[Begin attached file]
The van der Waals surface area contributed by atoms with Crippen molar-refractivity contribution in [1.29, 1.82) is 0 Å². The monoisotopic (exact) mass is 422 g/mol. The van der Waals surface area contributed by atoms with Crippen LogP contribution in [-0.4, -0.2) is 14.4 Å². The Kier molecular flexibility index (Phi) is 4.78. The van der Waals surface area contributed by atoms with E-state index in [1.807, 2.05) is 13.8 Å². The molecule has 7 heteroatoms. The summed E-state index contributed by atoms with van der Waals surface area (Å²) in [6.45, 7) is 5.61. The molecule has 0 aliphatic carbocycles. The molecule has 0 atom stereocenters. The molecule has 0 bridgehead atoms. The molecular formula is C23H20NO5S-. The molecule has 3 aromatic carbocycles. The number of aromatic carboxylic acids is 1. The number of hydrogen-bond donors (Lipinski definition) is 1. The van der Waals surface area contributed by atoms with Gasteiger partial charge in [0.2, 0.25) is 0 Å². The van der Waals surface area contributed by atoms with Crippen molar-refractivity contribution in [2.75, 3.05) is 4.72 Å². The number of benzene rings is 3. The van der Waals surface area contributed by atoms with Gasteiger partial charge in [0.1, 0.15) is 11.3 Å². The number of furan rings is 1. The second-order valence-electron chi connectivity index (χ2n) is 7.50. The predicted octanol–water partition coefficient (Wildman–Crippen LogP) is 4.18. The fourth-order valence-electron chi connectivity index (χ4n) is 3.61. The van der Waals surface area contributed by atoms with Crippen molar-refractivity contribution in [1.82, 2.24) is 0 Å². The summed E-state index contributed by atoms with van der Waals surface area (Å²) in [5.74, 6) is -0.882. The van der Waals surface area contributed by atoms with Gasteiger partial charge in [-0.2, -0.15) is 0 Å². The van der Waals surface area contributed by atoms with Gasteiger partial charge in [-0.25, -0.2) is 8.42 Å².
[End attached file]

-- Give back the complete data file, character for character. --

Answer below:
The van der Waals surface area contributed by atoms with Crippen molar-refractivity contribution in [1.29, 1.82) is 0 Å². The monoisotopic (exact) mass is 422 g/mol. The van der Waals surface area contributed by atoms with Crippen LogP contribution in [-0.4, -0.2) is 14.4 Å². The Kier molecular flexibility index (Phi) is 4.78. The van der Waals surface area contributed by atoms with E-state index in [1.807, 2.05) is 13.8 Å². The molecule has 7 heteroatoms. The summed E-state index contributed by atoms with van der Waals surface area (Å²) in [6.45, 7) is 5.61. The molecule has 0 aliphatic carbocycles. The molecule has 0 atom stereocenters. The molecule has 0 bridgehead atoms. The molecular formula is C23H20NO5S-. The molecule has 3 aromatic carbocycles. The number of aromatic carboxylic acids is 1. The number of hydrogen-bond donors (Lipinski definition) is 1. The van der Waals surface area contributed by atoms with Gasteiger partial charge in [0.2, 0.25) is 0 Å². The van der Waals surface area contributed by atoms with Crippen molar-refractivity contribution in [2.75, 3.05) is 4.72 Å². The number of benzene rings is 3. The van der Waals surface area contributed by atoms with Gasteiger partial charge in [0.1, 0.15) is 11.3 Å². The number of furan rings is 1. The second-order valence-electron chi connectivity index (χ2n) is 7.50. The predicted octanol–water partition coefficient (Wildman–Crippen LogP) is 4.18. The fourth-order valence-electron chi connectivity index (χ4n) is 3.61. The van der Waals surface area contributed by atoms with Crippen molar-refractivity contribution in [1.82, 2.24) is 0 Å². The summed E-state index contributed by atoms with van der Waals surface area (Å²) in [5.74, 6) is -0.882. The van der Waals surface area contributed by atoms with Gasteiger partial charge in [-0.2, -0.15) is 0 Å². The van der Waals surface area contributed by atoms with Gasteiger partial charge in [-0.25, -0.2) is 8.42 Å².